In its pomp, Dubai was a byword for supreme luxury... a Gulf city dedicated to the worship of all things expensive, bespoke and utterly opulent. And even though its economy has slowed in recent years (it has been overtaken by its Arab neighbours with deeper oil reserves), there are still ostentatious glimmers of the outrageous wealth that once was.
Our hotel, for example – where we spent three nights as guests of Maserati for the launch of its first-ever SUV, the Levante – is one of only two in the world designed by none other than fashion icon Giorgio Armani. The Armani Hotel in the Burj Khalifa is a truly luxurious place to lay one’s head – the perfect setting to launch Maserati’s first foray into SUV territory.
The Levante offers oodles of "let me past" presence thanks to its elaborate grille and "sinister" slim headlights.
The SUV/crossover segment has seen tremendous growth in recent years and even luxury car manufacturers have seen it fit to also find a niche in the segment, by launching products that will appeal to well-heeled drivers who want space and versatility from their luxury vehicles, should they decide to venture off the beaten boulevard. Porsche was certainly ahead of its time with the Cayenne... 2016 saw the local launches of Bentley Bentayga, Maserati Levante and Jaguar F-Pace and globally, the Lamborghini Urus, Rolls-Royce Cullinan and crossover-flavoured Aston Martin DBX are in the pipeline...
Over dinner at At.Mosphere, one of the highest restaurants in the world located on the 122nd floor of the Burj Khalifa, Umberto Cini, Maserati’s Managing Director of General Overseas Markets, explains that the brief for the Levante was "to create a car that would be the most luxurious SUV on the roads". Well, Bentley may have something to say about that, but as a performance SUV, the Levante proved a truly sumptuous vehicle with a well-hewn interior and spirited performance.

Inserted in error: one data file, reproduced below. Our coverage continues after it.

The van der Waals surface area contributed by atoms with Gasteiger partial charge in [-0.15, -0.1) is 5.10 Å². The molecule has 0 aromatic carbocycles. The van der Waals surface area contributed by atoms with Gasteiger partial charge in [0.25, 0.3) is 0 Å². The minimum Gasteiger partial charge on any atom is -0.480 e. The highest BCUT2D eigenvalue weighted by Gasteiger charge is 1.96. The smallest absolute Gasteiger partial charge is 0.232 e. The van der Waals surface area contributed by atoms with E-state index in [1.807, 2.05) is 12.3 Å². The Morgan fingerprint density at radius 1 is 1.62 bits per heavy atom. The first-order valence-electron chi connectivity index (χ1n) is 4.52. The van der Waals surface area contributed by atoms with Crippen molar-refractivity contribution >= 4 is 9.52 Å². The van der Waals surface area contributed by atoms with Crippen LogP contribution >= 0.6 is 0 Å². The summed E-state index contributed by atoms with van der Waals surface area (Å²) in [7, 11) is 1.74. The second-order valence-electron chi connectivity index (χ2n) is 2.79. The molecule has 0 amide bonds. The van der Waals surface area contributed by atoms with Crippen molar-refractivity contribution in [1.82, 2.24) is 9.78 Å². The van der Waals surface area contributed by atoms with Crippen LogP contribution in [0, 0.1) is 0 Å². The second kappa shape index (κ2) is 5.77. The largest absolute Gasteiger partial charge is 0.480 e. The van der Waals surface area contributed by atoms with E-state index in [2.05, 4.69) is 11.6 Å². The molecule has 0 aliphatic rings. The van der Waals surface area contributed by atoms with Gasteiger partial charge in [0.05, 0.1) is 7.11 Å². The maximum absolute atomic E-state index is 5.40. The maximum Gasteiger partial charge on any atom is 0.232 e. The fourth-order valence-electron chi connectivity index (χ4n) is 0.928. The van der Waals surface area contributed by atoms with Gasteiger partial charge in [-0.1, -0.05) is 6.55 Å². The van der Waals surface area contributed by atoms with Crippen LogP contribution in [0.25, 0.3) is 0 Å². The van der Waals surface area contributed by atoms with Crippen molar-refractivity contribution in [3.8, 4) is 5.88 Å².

The trio of vents in the front fenders is a design cue carried over from Maserati's Quattroporte first class sedan.
Its off-road capabilities were discovered by accident, apparently, while the Levante was undergoing testing on the desert-like outskirts of Dubai. While running up to 12 hours in sweltering temperatures of up to 52 °C the (pre-production) Levante test unit's engine never overheated and suffered no mechanical maladies whatsoever... Maserati engineers, realising they had the start of a truly capable SUV, went back to the drawing board to add more versatility to Levante. Well, that's the story...
The result? A performance SUV that Maserati claims has a perfect 50/50 weight distribution and the lowest centre of gravity in its class. It offers multiple driving modes and an adaptive suspension that can adjust the vehicle's ride height by a range of 85 mm so that it can ostensibly tackle just about anything the bundu and gilded boulevards in Dubai could throw at it.
Aided by a 50/50 weight distribution, low centre of gravity and adaptive suspension, the Levante is wieldy to drive.
Propulsion comes courtesy of an intelligent Q4 all-wheel drive system (with a default rear-biased setup), while a limited slip differential (LSD) automatically directs power to the wheels with the best traction (depending on the type of terrain the Levante is traversing, of course). There are 4 driving modes: in Normal, 90% of power goes to the rear and 10% to the front; Off-Road mode has an 80/20 split (for better road-holding at the front) and the Eco Mode setting is self-explanatory.
Meanwhile, the Levante's suspension has 6 respective modes: in Sport Mode 1, it will drop by 20 mm and, in Sport 2, by 35 mm at speeds above 170 kph. Parking mode is 45 mm higher than normal (to avoid unfortunate scrapes with kerbs and sloped driveways), while Off-Road 1 and Off-Road 2 modes raise the vehicle by 25 mm and 40 mm above Normal mode.
The dynamic AWD system and adaptive suspension, which offers multiple ride heights, aid off-road prowess.
All this makes the Levante as agile on a racecourse as it is capable in a desert. We went for a spin around Dubai Aerodrome track, an FIA-sanctioned 5.39 km motorsport circuit outside of town. We sampled the 3.0-litre V6 turbodiesel engine that's currently the only one available in South Africa, with Maserati hinting at a pair of twin-turbo V6 engines producing 257 kW and 316 kW, reportedly capable of 0 to 100 kph in 6.0 and 5.2 seconds, will be launched soon.